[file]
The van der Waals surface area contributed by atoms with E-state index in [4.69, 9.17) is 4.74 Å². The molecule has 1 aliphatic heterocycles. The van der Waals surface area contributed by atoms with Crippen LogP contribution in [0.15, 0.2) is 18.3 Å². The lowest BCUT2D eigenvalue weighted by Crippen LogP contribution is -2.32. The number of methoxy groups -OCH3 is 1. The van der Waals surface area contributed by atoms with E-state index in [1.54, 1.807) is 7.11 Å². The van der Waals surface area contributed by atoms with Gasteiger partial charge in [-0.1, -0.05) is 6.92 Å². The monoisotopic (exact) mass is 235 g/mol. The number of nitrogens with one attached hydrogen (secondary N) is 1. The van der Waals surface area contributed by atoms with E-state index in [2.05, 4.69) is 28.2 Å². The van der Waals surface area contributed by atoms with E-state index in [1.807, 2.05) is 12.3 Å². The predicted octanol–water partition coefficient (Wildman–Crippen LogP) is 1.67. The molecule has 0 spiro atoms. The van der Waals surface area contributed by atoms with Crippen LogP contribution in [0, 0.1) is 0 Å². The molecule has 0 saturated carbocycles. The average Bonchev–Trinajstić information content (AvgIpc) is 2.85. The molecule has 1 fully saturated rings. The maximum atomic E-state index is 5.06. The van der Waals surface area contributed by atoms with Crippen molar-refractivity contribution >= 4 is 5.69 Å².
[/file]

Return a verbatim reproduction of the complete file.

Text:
The van der Waals surface area contributed by atoms with E-state index in [4.69, 9.17) is 4.74 Å². The molecule has 1 aliphatic heterocycles. The van der Waals surface area contributed by atoms with Crippen LogP contribution in [0.15, 0.2) is 18.3 Å². The lowest BCUT2D eigenvalue weighted by Crippen LogP contribution is -2.32. The number of methoxy groups -OCH3 is 1. The van der Waals surface area contributed by atoms with E-state index in [1.54, 1.807) is 7.11 Å². The van der Waals surface area contributed by atoms with Gasteiger partial charge in [-0.1, -0.05) is 6.92 Å². The monoisotopic (exact) mass is 235 g/mol. The number of nitrogens with one attached hydrogen (secondary N) is 1. The van der Waals surface area contributed by atoms with E-state index in [2.05, 4.69) is 28.2 Å². The van der Waals surface area contributed by atoms with E-state index in [1.807, 2.05) is 12.3 Å². The predicted octanol–water partition coefficient (Wildman–Crippen LogP) is 1.67. The molecule has 0 spiro atoms. The van der Waals surface area contributed by atoms with Crippen LogP contribution in [0, 0.1) is 0 Å². The molecule has 0 saturated carbocycles. The average Bonchev–Trinajstić information content (AvgIpc) is 2.85. The molecule has 1 fully saturated rings. The maximum atomic E-state index is 5.06. The van der Waals surface area contributed by atoms with Crippen molar-refractivity contribution >= 4 is 5.69 Å².